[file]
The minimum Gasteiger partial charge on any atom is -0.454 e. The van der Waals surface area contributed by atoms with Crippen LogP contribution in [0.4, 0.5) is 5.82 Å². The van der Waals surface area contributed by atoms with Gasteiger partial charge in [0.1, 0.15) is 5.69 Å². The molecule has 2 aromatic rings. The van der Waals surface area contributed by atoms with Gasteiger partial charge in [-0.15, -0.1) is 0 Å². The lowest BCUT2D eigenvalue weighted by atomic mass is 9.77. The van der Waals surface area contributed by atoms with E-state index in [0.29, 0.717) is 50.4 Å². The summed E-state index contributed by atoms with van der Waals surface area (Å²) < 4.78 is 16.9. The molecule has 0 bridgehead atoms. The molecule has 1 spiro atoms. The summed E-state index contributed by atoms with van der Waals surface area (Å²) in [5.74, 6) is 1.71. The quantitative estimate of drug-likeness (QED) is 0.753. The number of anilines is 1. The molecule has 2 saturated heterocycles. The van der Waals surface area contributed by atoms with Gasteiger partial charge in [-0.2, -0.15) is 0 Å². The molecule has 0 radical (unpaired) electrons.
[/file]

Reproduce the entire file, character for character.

The minimum Gasteiger partial charge on any atom is -0.454 e. The van der Waals surface area contributed by atoms with Crippen LogP contribution in [0.4, 0.5) is 5.82 Å². The van der Waals surface area contributed by atoms with Gasteiger partial charge in [0.1, 0.15) is 5.69 Å². The molecule has 2 aromatic rings. The van der Waals surface area contributed by atoms with Gasteiger partial charge in [-0.15, -0.1) is 0 Å². The lowest BCUT2D eigenvalue weighted by atomic mass is 9.77. The van der Waals surface area contributed by atoms with E-state index in [0.29, 0.717) is 50.4 Å². The summed E-state index contributed by atoms with van der Waals surface area (Å²) < 4.78 is 16.9. The molecule has 0 bridgehead atoms. The molecule has 1 spiro atoms. The summed E-state index contributed by atoms with van der Waals surface area (Å²) in [5.74, 6) is 1.71. The quantitative estimate of drug-likeness (QED) is 0.753. The number of anilines is 1. The molecule has 2 saturated heterocycles. The van der Waals surface area contributed by atoms with Gasteiger partial charge in [-0.2, -0.15) is 0 Å². The molecule has 0 radical (unpaired) electrons.